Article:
My new goal in life is to let things be imperfect.  My daughter has now had 2 birthdays at a horribly tacky amusement park in our small Chilean town, including one ride I particularly despise, that she calls the “barbie” ride.  It is the torso of a badly airbrushed fiberglass blonde (no legs of course), and it embodies everything that Martha Stewart does NOT approve of.  I don’t either, but I am learning to tolerate it.  And to take pleasure in the moment-the sound of her glee as she crashes her bumper car into mine, the look of her face as she is swooped up in the air, under the wing of her dad, not sure if she should laugh or cry.  The summer magic of fiber optic wands she begs for-their nylon ends glittering with the ephemeral magic of fireflies, because we know that by tomorrow, their batteries will be dead, the feathery nylon tips chewed and bent.

It is easy to begin viewing every moment in life through an Instagram lense. Harder to forget about it, and be present in the moment.  This is the danger of modern life-wanting to package every sweet moment into an airbrushed momento.  But that puts us behind the camera, and turns our family lives into an episode of the Truman show, which by extension, makes us as plastic and false as Laura Linney’s character, posing whenever she can with a product in hand and a Crest smile.  We should not be concerned with air brushing our lives, but enjoying the sweet spots, when they come. If that includes some browsing fun on Pinterest, so be it, but just remember, not enough Martha Stewart is Martha enough to do it alone, and we definitely aren’t, and you ARE good enough, smart enough, and gosh darn it, people LIKE you! (especially your kids):)

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One thought on “Keeping it Real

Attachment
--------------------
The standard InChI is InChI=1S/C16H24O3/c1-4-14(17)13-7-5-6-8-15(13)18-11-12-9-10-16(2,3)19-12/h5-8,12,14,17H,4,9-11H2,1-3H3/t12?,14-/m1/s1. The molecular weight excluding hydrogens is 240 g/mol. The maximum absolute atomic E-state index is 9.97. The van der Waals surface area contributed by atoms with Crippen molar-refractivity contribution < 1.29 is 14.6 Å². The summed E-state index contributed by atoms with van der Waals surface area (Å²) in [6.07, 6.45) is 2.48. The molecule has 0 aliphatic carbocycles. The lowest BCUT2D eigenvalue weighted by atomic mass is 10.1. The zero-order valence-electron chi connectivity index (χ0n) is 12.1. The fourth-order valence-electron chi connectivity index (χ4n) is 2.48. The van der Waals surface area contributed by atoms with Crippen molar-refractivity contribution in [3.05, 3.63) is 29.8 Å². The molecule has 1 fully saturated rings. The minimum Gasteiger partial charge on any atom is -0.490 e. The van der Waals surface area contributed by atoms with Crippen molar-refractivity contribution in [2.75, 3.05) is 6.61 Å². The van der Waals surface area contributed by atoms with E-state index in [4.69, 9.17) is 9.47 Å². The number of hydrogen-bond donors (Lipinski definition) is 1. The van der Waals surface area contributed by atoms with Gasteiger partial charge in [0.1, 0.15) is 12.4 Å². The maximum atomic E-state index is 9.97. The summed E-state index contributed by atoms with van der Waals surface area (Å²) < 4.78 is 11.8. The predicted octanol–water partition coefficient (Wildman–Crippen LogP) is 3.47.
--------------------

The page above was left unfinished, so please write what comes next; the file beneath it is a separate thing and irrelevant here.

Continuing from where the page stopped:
1. Well, I love Pintrosity. I never heard of this site before and I am risking hands and limbs writing right now because my wife is POed I am on the computer “too much!”. We had Mom´s day yesterday in my large Hispanic family here in middle Mexico, There were about 20 or so of us there, nieces, nephews, pregnant mommies, daddies, mommies with four little children, mommies with grown children, (several of those) and then my wife and me with “0.” She cried 17 years ago when she learned I could not have babies. . As for my capacity to stay blissfully in the moment at these family gatherings where we all stuffed in a dinky kitchen for an hour and 1/2, it is 90 degrees, we are eating home made e v e r y t h i n g while singing Mexico´s rendition of Happy Birthday to my wheel chair bound 83 year old mother in law and relighting the cake candle over and over for each kid to “spit out” as I egg them on to hock a lunger… well I am proud to state I make it a whole 10 seconds!!! Jiminea (2 years old) repeatedly yanks on my arm hairs, she thinks my laugh is “real” because she´s supposedly tickling me. Natalia (about 3 to.4 ) simply flat out “always” ignores me, It scares me because I am afraid she can see what a curmudgeon I really am inside. I am after all the only “rotund gringo” amongst this tribe of mixed breed Indians. Alejandro (9) with his Tia Maru proceeded to wax me, regularly with big laughs, a dozen straight games in “Domino,” as I understand their word in Spanish for Dominos. I do not like to admit that losing at such a simple game rankles me. I consider myself having achieved perfect “selflessness” at this point before having to flip on “Blue Bloods” in English. The TV is on the kitchen table we are all gathered around. They let me zone out like this. They always seem to be so much more considerate of others, well except the kids of course! The others know Tio “needs” his boob tube time! .